- Clinking glasses. Guests will often clink their glasses during dinner to ask the newlyweds to stand up and kiss. Some couples pass out wedding favor bells for guests to ring instead of clinking glasses.
- Favors. The hosts may provide a small gift for each guest. Favors may include chocolates, candles, picture frames, or other small gifts. Such favors are not required.
Unless the wedding couple has a wedding registry, it is best not to give gifts or gift certificates. For Chinese weddings, a check is always the best gift. This tradition is the same in traditional Italian weddings. In addition to the check, in Chinese weddings some elder relatives might also give gold jewelry. The check should be in a red envelope or red pocket with the givers' names on it, and it is always given when signing in at the restaurant. In choosing the amount of money to give, givers scrupulously avoid unlucky numbers, such as 4 and favor combinations of lucky numbers, such as 8 and 9. Also, white envelopes are never used to wrap gifts for a wedding or other joyful event, as the color white is associated with death.
There are two times listed on the invitation: 恭候 (gōnghòu/greeting) and 入席 (rùxí/reception). Typically, they are at least two hours apart (some may be four hours). The first one is the time the groom and bride, along with their family, will be ready to receive guests and greet them; the second one is the time the reception/banquet will start. The gap between those hours is referred to as entertainment time. Very often, the restaurant will provide poker and mahjong (麻將) for gambling; the time can also be used to socialize with other guests and take photos with the bride/groom and their families. Nowadays, for Chinese couples' weddings in the U.S., you are less likely to see mahjong being played before the banquet; it is often replaced by a cocktail party. However, if the wedding reception takes place in southern China, Hong Kong, Macau, and even parts of Canada (where there is a large Cantonese population), mahjong might still be played before the dinner.
Two people will be at the sign-in tables (one from the bride's family and one from the groom's) to register guests and receive gifts/red envelopes. Often, they will have two separate guest lists, one from the groom's side and one from the bride's. Then the best man and the maid of honor will direct ushers to escort guests to their seat.
Typically, the banquet will include a speech from the parents, the best man, the maid of honor, and the guest speaker. There will be cake cutting, toasts, a tea ceremony, and dancing. The two tables at the center of the room are for the groom's and bride's families.
A Chinese wedding reception typically has nine or ten courses. Expensive dishes such as shark fin, abalone, lobster, jumbo shrimp, squab, sea bass, or sea cucumber are common on a wedding banquet menu. A whole fish, chicken, or pig means luck and completeness in Chinese wedding culture.
Traditionally, after the fifth dish of the dinner, the groom and bride and their families will approach each table to toast the guests. Very often, the bride will change into a traditional Chinese red wedding dress (鳳褂, or qípáo) at that time, if she has been wearing a different style of clothing before.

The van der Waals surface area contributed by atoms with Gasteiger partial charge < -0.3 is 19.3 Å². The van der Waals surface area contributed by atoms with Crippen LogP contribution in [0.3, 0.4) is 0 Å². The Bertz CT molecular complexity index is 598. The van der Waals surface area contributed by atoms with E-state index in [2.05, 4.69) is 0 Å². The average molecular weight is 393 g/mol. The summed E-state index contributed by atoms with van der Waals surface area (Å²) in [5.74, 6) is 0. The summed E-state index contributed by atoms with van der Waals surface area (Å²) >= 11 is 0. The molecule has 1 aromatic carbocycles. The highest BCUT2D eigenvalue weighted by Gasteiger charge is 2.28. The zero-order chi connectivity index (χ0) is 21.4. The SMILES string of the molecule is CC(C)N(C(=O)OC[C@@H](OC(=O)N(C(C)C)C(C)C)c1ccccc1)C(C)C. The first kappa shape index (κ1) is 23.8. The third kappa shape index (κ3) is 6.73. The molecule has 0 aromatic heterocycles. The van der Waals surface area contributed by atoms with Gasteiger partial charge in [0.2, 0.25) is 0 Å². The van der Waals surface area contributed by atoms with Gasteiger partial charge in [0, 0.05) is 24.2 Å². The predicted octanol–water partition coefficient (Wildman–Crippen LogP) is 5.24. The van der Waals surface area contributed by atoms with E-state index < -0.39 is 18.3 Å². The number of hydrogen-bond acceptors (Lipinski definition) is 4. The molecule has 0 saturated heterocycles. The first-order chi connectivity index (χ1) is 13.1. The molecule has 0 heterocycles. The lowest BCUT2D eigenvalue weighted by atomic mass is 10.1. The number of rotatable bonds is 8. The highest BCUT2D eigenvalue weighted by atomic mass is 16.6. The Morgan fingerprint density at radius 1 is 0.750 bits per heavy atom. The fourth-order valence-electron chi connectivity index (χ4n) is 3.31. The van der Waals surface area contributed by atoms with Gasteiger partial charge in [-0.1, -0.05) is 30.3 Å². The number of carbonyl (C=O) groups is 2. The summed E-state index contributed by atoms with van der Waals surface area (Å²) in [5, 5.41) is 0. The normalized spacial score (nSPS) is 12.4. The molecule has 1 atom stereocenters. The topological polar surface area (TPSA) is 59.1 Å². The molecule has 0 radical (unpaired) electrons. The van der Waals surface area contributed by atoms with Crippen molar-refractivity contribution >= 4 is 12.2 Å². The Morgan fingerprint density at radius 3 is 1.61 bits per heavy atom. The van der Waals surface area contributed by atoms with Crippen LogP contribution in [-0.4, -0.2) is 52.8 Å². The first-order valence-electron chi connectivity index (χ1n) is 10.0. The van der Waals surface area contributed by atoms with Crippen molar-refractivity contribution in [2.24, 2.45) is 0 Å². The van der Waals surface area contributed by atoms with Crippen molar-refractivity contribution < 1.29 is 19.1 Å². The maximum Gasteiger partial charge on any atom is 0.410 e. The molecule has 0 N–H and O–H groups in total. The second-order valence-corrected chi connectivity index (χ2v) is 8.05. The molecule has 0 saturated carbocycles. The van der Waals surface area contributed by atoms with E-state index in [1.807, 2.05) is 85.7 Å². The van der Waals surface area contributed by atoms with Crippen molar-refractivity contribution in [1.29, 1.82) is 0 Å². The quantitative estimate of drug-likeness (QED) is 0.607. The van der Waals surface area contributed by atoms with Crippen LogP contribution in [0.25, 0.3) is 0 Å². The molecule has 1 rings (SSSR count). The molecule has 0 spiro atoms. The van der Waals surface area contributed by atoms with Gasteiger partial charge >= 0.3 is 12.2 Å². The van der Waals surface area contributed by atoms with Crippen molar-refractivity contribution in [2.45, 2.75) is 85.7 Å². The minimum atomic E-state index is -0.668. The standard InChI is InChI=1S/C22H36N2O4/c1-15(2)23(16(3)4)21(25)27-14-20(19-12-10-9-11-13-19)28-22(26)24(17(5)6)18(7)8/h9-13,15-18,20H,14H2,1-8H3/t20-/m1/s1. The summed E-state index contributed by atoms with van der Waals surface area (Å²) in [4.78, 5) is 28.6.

Eastern European traditions
This section needs expansion. You can help by adding to it. (November 2020)
The decorations vary by culture and budget.
|Wikimedia Commons has media related to Wedding banquets.|
- Anna (December 5, 2016). "Step-by-Step Guide: How to Plan a Wedding Reception". MODwedding.
- McBee, Randy D. (2000). Dance hall days: intimacy and leisure among working-class immigrants in the United States. New York: New York University Press. pp. 222–228. ISBN 0-8147-5620-4.
- Brasseaux, Ryan A.; Marcelle, Bienvenu; Carl A., Brasseaux (2005). Stir the pot: the history of Cajun cuisine. New York: Hippocrene Books. p. 104. ISBN 0-7818-1120-1.
- Jodi Curry. "Choosing Between A Grand Entrance And Receiving Line". Belvedere. Retrieved 6 July 2015.
- Thelma Louise (2020-06-11). "Wedding costs on the rise". Wedding Wire. Retrieved 10 June 2020.
- Appetizer (2013-11-30). "In Pittsburgh, the wedding cookie table is a peculiar and wonderful local tradition | National Post". Retrieved 2020-01-18.
- Lieber, Ron (15 December 2009). "The Wedding? I'm Here for the Cookies". The New York Times.
- Martin, Judith (2005). Miss Manners' Guide to Excruciatingly Correct Behavior. New York: W.W. Norton & Co. ISBN 0-393-05874-3.
- Stefania Sainato (2017-06-11). "Wedding Projector Ideas That Aren't At All Cheesy". Brides. Retrieved 10 June 2017.
- Your Uncle, Bobs (2020). "Most popular wedding first dance songs of 2020". HitchKnow.
- "9 DJs and Bands Celebrities Use for Their Wedding". Retrieved July 22, 2019.
- "Wedding DJ – Tips On Choosing + Top DJ's In 2019". Wedding Forward. November 25, 2019. Retrieved May 7, 2019.
- Sandy Malone (2013-02-08). "5 Tips For Getting The Most Out Of Your Wedding DJ". HuffPost. Retrieved April 10, 2013.
- ^ Martin, Judith (1995). Miss Manners on Painfully Proper Weddings New York: Crown Publishers. p. 126. ISBN 978-0517701874.
- EntertainersWorldwide. "Booking Entertainment for a Wedding".
- "How Much Does a Wedding Cost? The UK Average Revealed". hitched.co.uk. Retrieved 2020-01-18.
- "Wedding Receptions". BrightWeddingIdeas.com. Archived from the original on 2011-07-08.
- "The wedding-industrial complex". Christian Science Monitor. 8 June 2007. p. 8. Retrieved 4 June 2016.
- Martin, Judith; Jacobina Martin (2010). Miss Manners' Guide to a Surprisingly Dignified Wedding. New York: W. W. Norton & Company. pp. 273–274. ISBN 0-393-06914-1.
- Maggie Seaver. "Why It Might Be Time to Nix the Bouquet and Garter Toss". The Knot.
- Nathan, Sherman (14 January 2007). "גני אירועים בשרון". Odeon (in Hebrew). p. 9. Retrieved 4 June 2016.